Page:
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Sir Thomas Wyatt (1503–42). The Poetical Works. 1880.


The Lover waileth his changed Joys

IF every man might him avaunt

Of fortune’s friendly cheer;

It was myself, I must it grant,

For I have bought it dear:

And dearly have I held also

The glory of her name,

In yielding her such tribute, lo,

As did set forth her fame.

Sometime I stood so in her grace,

That as I would require,

Each joy I thought did me embrace,

That furthered my desire:

And all those pleasures, lo, had I,

That fancy might support;

And nothing she did me deny

That was unto my comfort.

I had, what would you more, perdie?

Each grace that I did crave;

Thus Fortune’s will was unto me

All thing that I would have:

But all too rathe, alas the while,

She built on such a ground:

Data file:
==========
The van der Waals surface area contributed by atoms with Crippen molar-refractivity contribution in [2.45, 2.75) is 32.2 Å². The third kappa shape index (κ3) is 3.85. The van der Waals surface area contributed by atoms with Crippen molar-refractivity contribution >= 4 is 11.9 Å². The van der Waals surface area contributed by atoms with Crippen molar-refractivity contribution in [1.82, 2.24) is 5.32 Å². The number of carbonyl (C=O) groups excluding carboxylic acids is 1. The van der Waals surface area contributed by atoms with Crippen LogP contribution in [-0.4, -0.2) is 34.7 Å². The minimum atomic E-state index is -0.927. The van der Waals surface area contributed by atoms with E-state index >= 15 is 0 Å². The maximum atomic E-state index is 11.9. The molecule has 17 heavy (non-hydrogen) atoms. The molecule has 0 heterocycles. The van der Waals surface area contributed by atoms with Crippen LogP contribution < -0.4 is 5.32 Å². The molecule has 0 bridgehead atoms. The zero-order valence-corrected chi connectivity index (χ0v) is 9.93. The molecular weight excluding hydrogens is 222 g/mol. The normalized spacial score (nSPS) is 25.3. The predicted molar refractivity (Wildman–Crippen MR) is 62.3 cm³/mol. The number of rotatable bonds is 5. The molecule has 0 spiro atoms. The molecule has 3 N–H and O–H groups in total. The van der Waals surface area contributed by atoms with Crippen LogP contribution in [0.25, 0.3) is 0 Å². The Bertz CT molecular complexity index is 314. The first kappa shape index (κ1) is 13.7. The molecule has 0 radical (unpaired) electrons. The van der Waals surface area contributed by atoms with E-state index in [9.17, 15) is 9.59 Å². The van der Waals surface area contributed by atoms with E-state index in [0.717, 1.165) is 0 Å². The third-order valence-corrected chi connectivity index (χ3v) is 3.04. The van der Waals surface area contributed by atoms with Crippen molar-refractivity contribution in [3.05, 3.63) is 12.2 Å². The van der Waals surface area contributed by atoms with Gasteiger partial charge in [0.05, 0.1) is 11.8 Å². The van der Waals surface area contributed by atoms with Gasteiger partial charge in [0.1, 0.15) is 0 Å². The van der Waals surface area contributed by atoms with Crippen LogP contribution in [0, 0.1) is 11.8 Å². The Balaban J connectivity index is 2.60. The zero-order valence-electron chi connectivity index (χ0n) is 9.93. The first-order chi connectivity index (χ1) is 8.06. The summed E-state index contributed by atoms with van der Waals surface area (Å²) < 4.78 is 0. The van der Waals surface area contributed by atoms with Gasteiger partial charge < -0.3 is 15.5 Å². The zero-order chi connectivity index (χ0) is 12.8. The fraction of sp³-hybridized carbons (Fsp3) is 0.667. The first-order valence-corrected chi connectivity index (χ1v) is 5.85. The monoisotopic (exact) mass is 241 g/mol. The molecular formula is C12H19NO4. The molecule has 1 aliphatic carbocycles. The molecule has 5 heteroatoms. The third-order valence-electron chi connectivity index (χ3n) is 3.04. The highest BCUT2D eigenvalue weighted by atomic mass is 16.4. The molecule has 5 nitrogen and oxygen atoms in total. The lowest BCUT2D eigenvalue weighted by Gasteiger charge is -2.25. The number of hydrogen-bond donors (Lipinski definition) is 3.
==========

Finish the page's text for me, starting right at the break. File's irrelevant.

In little space, too great a guile

In her now have I found.

For she hath turned so her wheel,

That I, unhappy man,

May wail the time that I did feel

Wherewith she fed me than:

For broken now are her behests,

And pleasant looks she gave,

And therefore now all my requests

From peril cannot save.

Yet would I well it might appear

To her my chief regard;

Though my deserts have been too dear

To merit such reward:

Since Fortune’s will is now so bent

To plague me thus, poor man,

I must myself therewith content,

And bear it as I can.